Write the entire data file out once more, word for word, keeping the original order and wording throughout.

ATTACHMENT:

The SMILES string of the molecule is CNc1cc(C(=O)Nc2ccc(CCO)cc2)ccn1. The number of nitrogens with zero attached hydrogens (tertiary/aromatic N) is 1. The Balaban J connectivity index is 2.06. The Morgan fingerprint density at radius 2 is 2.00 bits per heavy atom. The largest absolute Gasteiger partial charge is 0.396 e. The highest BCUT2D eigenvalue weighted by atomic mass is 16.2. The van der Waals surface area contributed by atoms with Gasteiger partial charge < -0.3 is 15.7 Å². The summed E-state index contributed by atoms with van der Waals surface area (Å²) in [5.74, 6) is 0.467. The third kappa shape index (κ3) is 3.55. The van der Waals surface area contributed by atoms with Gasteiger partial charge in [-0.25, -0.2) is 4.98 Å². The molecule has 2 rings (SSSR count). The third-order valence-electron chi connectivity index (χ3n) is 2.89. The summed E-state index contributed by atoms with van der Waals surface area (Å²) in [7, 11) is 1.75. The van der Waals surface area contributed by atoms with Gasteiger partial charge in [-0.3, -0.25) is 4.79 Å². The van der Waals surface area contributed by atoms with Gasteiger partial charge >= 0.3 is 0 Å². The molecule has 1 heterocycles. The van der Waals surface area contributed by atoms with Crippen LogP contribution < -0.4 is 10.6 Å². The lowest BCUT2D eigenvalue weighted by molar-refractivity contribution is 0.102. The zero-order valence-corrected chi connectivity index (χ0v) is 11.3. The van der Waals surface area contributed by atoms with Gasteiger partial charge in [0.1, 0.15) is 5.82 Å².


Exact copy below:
The SMILES string of the molecule is CNc1cc(C(=O)Nc2ccc(CCO)cc2)ccn1. The number of nitrogens with zero attached hydrogens (tertiary/aromatic N) is 1. The Balaban J connectivity index is 2.06. The Morgan fingerprint density at radius 2 is 2.00 bits per heavy atom. The largest absolute Gasteiger partial charge is 0.396 e. The highest BCUT2D eigenvalue weighted by atomic mass is 16.2. The van der Waals surface area contributed by atoms with Gasteiger partial charge < -0.3 is 15.7 Å². The summed E-state index contributed by atoms with van der Waals surface area (Å²) in [5.74, 6) is 0.467. The third kappa shape index (κ3) is 3.55. The van der Waals surface area contributed by atoms with Gasteiger partial charge in [-0.25, -0.2) is 4.98 Å². The molecule has 2 rings (SSSR count). The third-order valence-electron chi connectivity index (χ3n) is 2.89. The summed E-state index contributed by atoms with van der Waals surface area (Å²) in [7, 11) is 1.75. The van der Waals surface area contributed by atoms with Gasteiger partial charge in [-0.3, -0.25) is 4.79 Å². The van der Waals surface area contributed by atoms with Gasteiger partial charge >= 0.3 is 0 Å². The molecule has 1 heterocycles. The van der Waals surface area contributed by atoms with Crippen LogP contribution < -0.4 is 10.6 Å². The lowest BCUT2D eigenvalue weighted by molar-refractivity contribution is 0.102. The zero-order valence-corrected chi connectivity index (χ0v) is 11.3. The van der Waals surface area contributed by atoms with Gasteiger partial charge in [0.1, 0.15) is 5.82 Å².